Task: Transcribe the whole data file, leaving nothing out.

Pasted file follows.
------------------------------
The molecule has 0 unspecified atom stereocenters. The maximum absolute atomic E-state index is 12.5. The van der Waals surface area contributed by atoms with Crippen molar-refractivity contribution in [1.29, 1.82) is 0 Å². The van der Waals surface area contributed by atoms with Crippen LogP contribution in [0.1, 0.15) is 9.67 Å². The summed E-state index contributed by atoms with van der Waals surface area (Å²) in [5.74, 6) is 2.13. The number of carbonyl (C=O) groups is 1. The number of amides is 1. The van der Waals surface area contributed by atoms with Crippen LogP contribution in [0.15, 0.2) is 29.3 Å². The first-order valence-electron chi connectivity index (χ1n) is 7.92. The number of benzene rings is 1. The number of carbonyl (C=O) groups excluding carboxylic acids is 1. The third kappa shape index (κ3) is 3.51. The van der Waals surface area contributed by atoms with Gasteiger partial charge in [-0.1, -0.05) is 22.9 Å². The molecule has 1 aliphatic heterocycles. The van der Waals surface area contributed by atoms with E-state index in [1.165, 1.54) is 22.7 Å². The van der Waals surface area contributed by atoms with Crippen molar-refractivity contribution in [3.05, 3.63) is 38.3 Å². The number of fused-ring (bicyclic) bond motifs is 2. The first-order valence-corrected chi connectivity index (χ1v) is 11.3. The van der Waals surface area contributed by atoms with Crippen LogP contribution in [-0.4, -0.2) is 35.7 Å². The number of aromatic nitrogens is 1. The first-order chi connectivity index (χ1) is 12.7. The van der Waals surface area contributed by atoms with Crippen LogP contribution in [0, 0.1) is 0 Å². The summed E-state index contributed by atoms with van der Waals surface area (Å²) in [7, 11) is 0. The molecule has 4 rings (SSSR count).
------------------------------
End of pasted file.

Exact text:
The molecule has 0 unspecified atom stereocenters. The maximum absolute atomic E-state index is 12.5. The van der Waals surface area contributed by atoms with Crippen molar-refractivity contribution in [1.29, 1.82) is 0 Å². The van der Waals surface area contributed by atoms with Crippen LogP contribution in [0.1, 0.15) is 9.67 Å². The summed E-state index contributed by atoms with van der Waals surface area (Å²) in [5.74, 6) is 2.13. The number of carbonyl (C=O) groups is 1. The number of amides is 1. The van der Waals surface area contributed by atoms with Crippen LogP contribution in [0.15, 0.2) is 29.3 Å². The first-order valence-electron chi connectivity index (χ1n) is 7.92. The number of benzene rings is 1. The number of carbonyl (C=O) groups excluding carboxylic acids is 1. The third kappa shape index (κ3) is 3.51. The van der Waals surface area contributed by atoms with Gasteiger partial charge in [-0.1, -0.05) is 22.9 Å². The molecule has 1 aliphatic heterocycles. The van der Waals surface area contributed by atoms with E-state index in [1.165, 1.54) is 22.7 Å². The van der Waals surface area contributed by atoms with Crippen molar-refractivity contribution in [3.05, 3.63) is 38.3 Å². The number of fused-ring (bicyclic) bond motifs is 2. The first-order valence-corrected chi connectivity index (χ1v) is 11.3. The van der Waals surface area contributed by atoms with Crippen LogP contribution in [-0.4, -0.2) is 35.7 Å². The number of aromatic nitrogens is 1. The first-order chi connectivity index (χ1) is 12.7. The van der Waals surface area contributed by atoms with Crippen LogP contribution in [0, 0.1) is 0 Å². The summed E-state index contributed by atoms with van der Waals surface area (Å²) in [7, 11) is 0. The molecule has 4 rings (SSSR count).